Icarus Blue | Performing Arts Review | Chicago Reader

Icarus Blue 

Icarus Blue, Theatre School, DePaul University, Merle Reskin Theatre. For all her serious inquiries into the power of myth and allegiance to the writings of Joseph Campbell, playwright Naomi Iizuka never cheapens her work by taking a lazy classicist approach, instead placing mythology in a jarringly modern context. Icarus Blue is the first of her works tailored to an adolescent audience--and like most children's theater, Iizuka's reinterpretation of the Icarus myth is slight enough that her characters never approach the depths of a hero's journey. Still, she manages to make some trenchant observations on the nature of diversity.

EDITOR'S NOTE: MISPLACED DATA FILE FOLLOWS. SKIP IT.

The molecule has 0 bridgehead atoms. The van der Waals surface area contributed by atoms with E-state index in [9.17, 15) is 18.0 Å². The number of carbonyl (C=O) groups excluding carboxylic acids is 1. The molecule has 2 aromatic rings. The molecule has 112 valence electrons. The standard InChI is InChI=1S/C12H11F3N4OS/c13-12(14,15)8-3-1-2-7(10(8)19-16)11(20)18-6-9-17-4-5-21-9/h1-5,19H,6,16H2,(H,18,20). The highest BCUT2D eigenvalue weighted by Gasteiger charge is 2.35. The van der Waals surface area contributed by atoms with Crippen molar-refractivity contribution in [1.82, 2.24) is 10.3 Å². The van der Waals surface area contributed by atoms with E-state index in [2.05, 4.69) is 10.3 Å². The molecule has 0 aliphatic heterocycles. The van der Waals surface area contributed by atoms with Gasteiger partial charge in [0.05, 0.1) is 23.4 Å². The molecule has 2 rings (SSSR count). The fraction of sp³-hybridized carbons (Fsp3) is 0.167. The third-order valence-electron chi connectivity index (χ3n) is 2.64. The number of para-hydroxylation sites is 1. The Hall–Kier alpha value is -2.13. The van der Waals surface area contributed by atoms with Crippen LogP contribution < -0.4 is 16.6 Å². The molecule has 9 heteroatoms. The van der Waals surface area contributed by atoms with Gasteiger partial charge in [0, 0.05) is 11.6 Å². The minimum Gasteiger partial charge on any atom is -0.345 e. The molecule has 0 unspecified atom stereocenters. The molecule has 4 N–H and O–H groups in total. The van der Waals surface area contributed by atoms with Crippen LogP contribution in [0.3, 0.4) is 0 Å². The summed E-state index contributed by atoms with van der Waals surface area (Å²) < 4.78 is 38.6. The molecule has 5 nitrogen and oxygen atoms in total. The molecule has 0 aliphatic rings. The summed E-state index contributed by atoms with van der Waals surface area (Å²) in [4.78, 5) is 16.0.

Director James Ostholthoff fashions an appropriately kaleidoscopic world for Iizuka's colorful characters. Teenage runaway Icarus sports a pair of truncated wings and a blue lightning bolt on one side of his face, while carnival barker Walter the Wolfman parades around in a crimson cowboy getup encrusted with rhinestones. Megan Chapman Collins's set design--which places the action in the gaping maw of a fanged beast--is similarly full of innovations, like a rollicking 16-wheeler powered by stagehands and a giant multitiered cake garnished with crustaceans. Ultimately the effect is as discombobulating as it is enlightening: this profoundly bizarre spectacle should resonate equally with schoolchildren at weekday matinees and with thrill seekers trickling in on weekends.

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More by Nick Green

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